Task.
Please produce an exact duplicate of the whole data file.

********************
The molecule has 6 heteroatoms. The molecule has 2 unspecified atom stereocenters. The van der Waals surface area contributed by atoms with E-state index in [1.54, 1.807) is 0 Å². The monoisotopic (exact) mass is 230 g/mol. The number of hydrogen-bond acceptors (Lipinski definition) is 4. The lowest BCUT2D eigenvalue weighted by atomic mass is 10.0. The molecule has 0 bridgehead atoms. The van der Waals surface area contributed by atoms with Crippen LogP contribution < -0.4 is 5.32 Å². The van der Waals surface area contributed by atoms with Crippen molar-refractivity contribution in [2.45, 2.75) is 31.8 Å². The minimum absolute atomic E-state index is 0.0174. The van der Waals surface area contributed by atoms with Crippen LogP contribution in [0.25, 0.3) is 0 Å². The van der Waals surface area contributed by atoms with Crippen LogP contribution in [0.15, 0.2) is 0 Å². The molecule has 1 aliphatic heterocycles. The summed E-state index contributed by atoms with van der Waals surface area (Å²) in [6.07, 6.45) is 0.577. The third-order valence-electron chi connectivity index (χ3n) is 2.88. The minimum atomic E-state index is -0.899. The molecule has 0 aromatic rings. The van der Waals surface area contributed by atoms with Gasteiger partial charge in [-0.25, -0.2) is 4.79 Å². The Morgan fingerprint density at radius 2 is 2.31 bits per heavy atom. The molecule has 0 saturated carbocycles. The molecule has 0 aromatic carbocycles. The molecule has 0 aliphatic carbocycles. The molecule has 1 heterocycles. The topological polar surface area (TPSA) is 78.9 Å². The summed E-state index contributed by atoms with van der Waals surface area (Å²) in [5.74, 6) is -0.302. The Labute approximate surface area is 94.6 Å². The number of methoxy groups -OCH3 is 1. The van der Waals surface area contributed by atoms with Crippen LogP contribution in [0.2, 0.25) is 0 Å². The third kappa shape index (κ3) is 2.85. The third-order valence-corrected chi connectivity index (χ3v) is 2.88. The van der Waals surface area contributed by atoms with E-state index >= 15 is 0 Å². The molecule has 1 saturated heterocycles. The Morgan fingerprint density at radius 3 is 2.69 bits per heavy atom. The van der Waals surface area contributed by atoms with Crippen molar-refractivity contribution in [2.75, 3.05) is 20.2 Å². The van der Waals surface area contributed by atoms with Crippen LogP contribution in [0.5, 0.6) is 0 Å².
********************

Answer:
The molecule has 6 heteroatoms. The molecule has 2 unspecified atom stereocenters. The van der Waals surface area contributed by atoms with E-state index in [1.54, 1.807) is 0 Å². The monoisotopic (exact) mass is 230 g/mol. The number of hydrogen-bond acceptors (Lipinski definition) is 4. The lowest BCUT2D eigenvalue weighted by atomic mass is 10.0. The molecule has 0 bridgehead atoms. The van der Waals surface area contributed by atoms with Crippen LogP contribution < -0.4 is 5.32 Å². The van der Waals surface area contributed by atoms with Crippen molar-refractivity contribution in [2.45, 2.75) is 31.8 Å². The minimum absolute atomic E-state index is 0.0174. The van der Waals surface area contributed by atoms with Crippen LogP contribution in [0.25, 0.3) is 0 Å². The van der Waals surface area contributed by atoms with Crippen LogP contribution in [0.15, 0.2) is 0 Å². The molecule has 1 aliphatic heterocycles. The summed E-state index contributed by atoms with van der Waals surface area (Å²) in [6.07, 6.45) is 0.577. The third-order valence-electron chi connectivity index (χ3n) is 2.88. The minimum atomic E-state index is -0.899. The molecule has 0 aromatic rings. The van der Waals surface area contributed by atoms with Gasteiger partial charge in [-0.25, -0.2) is 4.79 Å². The Morgan fingerprint density at radius 2 is 2.31 bits per heavy atom. The molecule has 0 saturated carbocycles. The molecule has 0 aromatic carbocycles. The molecule has 0 aliphatic carbocycles. The molecule has 1 heterocycles. The topological polar surface area (TPSA) is 78.9 Å². The summed E-state index contributed by atoms with van der Waals surface area (Å²) in [5.74, 6) is -0.302. The Labute approximate surface area is 94.6 Å². The number of methoxy groups -OCH3 is 1. The van der Waals surface area contributed by atoms with Crippen LogP contribution in [0.2, 0.25) is 0 Å². The third kappa shape index (κ3) is 2.85. The third-order valence-corrected chi connectivity index (χ3v) is 2.88. The van der Waals surface area contributed by atoms with E-state index >= 15 is 0 Å². The molecule has 1 saturated heterocycles. The Morgan fingerprint density at radius 3 is 2.69 bits per heavy atom. The van der Waals surface area contributed by atoms with Crippen molar-refractivity contribution in [2.75, 3.05) is 20.2 Å². The van der Waals surface area contributed by atoms with Crippen LogP contribution in [0.5, 0.6) is 0 Å².